Katy: I am not very good at cooking or thinking while people are speaking to me or looking at me. This is a problem. I overcome this by planning all of our dinners and lunchboxes out on a Sunday afternoon, shopping for the things I need to carry out that rigid plan, and making things like carrot sticks, pizza dough, and peanut butter on graham crackers in advance. When I do things this way, I feel balanced. However, if a home economics expert came to study me, the pie chart of how much time and brain space food takes up would probably illustrate someone who is completely bananas.


Skill It: What meal do you “pull out of thin air” when you come home late without a plan for dinner?
Katy: Spread a glob of refried beans on a whole wheat tortilla, top that with sliced cheddar cheese, fold the tortilla in half, and cook that in a hot skillet with some olive oil. Serve with avocado slices and carrot sticks or an apple. I buy Whole Foods canned refried beans by the case. I want to marry them.


Skill It: What is your favorite comfort food? Is it a family recipe?
Katy: Peanut butter and banana sandwiches on squishy whole wheat bread. This is a family recipe in that my grandmother taught me to keep the peanut butter thick all the way to the edges of the crust.

Skill It: As a parent, what one dish have you learned will bring the whole family running to the dinner table?
Katy: Things that each person can customize are favorites: crepes with combinations of Nutella, banana, jam, brie, and spinach; taco bar; design your own pizza; tortellini with roasted vegetables or marinara sauce or olives, tomatoes, and arugula; a Buddha bowl of rice fried tofu or stir-fried beef, assorted vegetables, or peanut sauce; tomato soup with a baguette and assorted cheeses and fruits. But the main thing is to let them get hungry enough so they don’t have the energy to think of how things might have been.


Skill It: Where do you find inspiration, culinary or otherwise?
Katy: I am part of two Facebook groups where people who like the kinds of food I like post what they’re having for dinner that day–it’s very helpful and inspiring. I also love to look through my marked-up cookbooks and my notebooks of dinner plans from past months and years–that reminds me of dinners that worked out OK.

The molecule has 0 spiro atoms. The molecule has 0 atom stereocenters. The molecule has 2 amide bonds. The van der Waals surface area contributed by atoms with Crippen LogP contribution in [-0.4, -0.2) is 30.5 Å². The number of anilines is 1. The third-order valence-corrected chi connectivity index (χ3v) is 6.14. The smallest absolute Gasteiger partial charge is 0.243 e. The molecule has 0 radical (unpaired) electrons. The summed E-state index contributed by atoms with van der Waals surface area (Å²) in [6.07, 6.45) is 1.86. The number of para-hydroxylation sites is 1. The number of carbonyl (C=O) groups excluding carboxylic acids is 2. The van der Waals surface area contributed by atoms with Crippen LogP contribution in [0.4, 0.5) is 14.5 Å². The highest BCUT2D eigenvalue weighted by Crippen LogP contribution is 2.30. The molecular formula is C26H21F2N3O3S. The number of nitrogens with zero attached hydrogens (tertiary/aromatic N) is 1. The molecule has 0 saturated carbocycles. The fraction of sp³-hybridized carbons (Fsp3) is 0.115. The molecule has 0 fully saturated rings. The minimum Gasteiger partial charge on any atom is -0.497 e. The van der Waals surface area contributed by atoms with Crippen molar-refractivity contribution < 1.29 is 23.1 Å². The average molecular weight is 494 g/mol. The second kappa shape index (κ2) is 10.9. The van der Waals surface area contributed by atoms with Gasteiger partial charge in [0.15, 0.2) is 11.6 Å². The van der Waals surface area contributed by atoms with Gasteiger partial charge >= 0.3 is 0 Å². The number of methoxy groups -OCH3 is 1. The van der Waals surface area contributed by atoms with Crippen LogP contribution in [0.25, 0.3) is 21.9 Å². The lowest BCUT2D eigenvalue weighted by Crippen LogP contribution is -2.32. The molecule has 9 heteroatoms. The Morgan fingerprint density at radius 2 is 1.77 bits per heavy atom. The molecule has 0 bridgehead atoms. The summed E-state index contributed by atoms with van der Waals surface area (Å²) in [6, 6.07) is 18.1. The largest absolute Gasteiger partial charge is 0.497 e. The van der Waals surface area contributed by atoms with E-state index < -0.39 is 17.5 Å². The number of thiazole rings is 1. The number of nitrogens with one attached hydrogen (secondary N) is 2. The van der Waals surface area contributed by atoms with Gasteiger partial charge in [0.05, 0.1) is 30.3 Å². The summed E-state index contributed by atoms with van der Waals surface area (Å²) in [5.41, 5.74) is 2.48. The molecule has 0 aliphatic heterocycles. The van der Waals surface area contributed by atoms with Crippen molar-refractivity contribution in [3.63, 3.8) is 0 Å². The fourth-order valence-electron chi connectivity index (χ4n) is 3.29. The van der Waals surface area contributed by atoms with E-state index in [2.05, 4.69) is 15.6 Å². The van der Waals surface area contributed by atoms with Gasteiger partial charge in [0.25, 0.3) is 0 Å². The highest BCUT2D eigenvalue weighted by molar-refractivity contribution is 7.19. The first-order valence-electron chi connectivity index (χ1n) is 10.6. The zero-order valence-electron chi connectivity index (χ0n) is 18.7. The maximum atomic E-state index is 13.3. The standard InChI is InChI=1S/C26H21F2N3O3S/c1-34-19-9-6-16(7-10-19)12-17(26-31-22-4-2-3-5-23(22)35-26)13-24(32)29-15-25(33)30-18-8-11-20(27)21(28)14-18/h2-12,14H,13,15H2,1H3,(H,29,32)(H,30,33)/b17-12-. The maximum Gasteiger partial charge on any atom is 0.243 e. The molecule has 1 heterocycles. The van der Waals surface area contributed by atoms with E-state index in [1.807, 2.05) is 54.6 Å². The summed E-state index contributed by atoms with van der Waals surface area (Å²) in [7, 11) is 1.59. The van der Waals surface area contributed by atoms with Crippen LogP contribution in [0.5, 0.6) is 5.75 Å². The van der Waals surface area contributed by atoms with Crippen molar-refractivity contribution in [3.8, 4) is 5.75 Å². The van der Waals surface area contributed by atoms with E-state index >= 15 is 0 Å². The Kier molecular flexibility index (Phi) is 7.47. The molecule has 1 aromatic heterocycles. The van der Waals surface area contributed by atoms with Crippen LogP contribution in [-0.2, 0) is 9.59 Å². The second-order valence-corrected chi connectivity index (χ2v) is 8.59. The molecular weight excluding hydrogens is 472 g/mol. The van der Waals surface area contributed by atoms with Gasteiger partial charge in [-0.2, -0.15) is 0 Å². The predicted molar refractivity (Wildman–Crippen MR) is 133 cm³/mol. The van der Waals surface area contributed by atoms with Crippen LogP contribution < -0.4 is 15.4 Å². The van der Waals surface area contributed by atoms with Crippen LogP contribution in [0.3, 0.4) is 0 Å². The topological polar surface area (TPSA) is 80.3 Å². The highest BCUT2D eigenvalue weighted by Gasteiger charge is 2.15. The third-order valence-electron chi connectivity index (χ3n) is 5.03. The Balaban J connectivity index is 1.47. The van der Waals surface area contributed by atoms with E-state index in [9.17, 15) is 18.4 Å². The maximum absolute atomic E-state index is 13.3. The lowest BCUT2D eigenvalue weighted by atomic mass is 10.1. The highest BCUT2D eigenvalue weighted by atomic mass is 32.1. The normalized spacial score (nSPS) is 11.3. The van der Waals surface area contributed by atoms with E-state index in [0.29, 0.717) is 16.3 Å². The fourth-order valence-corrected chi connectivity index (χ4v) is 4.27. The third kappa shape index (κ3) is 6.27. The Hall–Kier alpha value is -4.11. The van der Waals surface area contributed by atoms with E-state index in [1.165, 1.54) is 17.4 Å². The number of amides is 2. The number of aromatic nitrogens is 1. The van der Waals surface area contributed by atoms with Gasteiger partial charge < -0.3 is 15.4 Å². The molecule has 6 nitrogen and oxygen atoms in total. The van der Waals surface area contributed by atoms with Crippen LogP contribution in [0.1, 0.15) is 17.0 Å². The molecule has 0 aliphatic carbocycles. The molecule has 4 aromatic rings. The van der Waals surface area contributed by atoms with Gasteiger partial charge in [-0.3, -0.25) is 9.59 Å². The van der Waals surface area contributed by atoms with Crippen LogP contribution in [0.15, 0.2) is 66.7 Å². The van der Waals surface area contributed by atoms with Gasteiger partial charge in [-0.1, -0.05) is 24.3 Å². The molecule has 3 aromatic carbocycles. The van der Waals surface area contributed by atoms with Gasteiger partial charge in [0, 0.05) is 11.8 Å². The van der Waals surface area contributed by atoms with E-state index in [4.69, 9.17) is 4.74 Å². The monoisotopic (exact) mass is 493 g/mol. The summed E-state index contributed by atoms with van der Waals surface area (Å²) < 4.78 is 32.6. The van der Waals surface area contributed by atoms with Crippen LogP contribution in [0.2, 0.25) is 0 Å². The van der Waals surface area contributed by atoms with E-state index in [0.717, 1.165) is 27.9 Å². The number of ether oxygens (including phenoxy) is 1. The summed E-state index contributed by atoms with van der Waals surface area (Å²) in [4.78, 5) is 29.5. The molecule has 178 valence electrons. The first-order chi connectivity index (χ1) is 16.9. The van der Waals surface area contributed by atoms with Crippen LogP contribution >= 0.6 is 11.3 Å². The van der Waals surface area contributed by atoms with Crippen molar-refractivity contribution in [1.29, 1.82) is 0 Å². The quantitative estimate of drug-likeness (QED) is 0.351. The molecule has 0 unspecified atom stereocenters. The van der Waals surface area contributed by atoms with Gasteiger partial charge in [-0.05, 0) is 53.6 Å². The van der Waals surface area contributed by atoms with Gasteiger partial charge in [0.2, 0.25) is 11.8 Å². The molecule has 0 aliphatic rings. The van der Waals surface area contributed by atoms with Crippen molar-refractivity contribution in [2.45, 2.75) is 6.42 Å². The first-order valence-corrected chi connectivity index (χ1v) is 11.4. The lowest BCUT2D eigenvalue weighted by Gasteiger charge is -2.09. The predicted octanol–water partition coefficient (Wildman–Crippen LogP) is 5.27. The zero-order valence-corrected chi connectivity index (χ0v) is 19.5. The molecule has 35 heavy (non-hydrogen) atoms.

Skill It: Have your children expressed an interest in helping in the kitchen? What have you taught them to make?
Katy: One of my sons is very interested in food, loves to eat, and loves to cook. Our favorite thing to make together is probably spring rolls - an assembly line of fried tofu, mangoes, basil, those skinny rice noodles, big flat dishes of water, rice wrappers, and peanut sauce. The other son is completely indifferent about food.


Skill It: What one thing about food and eating do you most want to teach your children? What do you hope your children will learn about food from you?
Katy: I hope they are learning that what we eat, how we make it, where it comes from, and who we eat it with matter. One of my children has Type 1 diabetes, and I notice him noticing what foods have a bad effect on his health–which is sad, but necessary. So I hope he will learn how to use a food scale and how to be a total math whiz at calculating ratios and insulin doses.

Skill It: Are there ways that you and your family are play with your food?
Katy: When I want to be like a mother from a magazine, I might put a Lego minifigure or a weird little animal candle at each person’s place. We don’t do anything fun like make fruit faces on toast. That never caught on.

Skill It: Is there a piece of kitchen or cooking advice you would like to share with other families?
Katy: This advice is from Ann Hodgman’s One Bite Won’t Kill You. It is important to me because I find it very challenging not to fret about a person with a diet of toast, apples, tea, and Halloween candy. “Give up the notion that having a child who’s a picky eater is a problem. It’s not a problem. It’s a luxury…you and I already have easy, easy lives compared to most people, and we should keep that in mind every time we offer our children something to eat.” Ann Hodgman also says something along the lines of: your life will be so much better once you decide that apples are a vegetable.


Skill It: Is there a question you ask your kids at the dinner table most nights?
Katy: Yes. “Did you check your blood sugar?” and “Is your napkin on your lap?”

Feeding Traditions is a series of interviews that explore the rich connections between food & family. We love the chance to peek into our neighbors’ kitchens and celebrate the work we do to gather our loved ones around the dinner table. And it highlights the memories we all have formed around spending time with friends, family, and food.

Start the routine of your family dinners as soon as possible (even ten months old is not too early) and hang on for dear life! Families have become so busy, with both parents working, and children scheduled for countless school and athletic events, that dinner time has all but disappeared. It's important to make family dinner a priority.

Benefits of eating with our kids:

Learning good table manners and conversation skills are valuable, but children connecting with their parents everyday is a life changer.

My Favorite book -The Family Dinner by Laurie David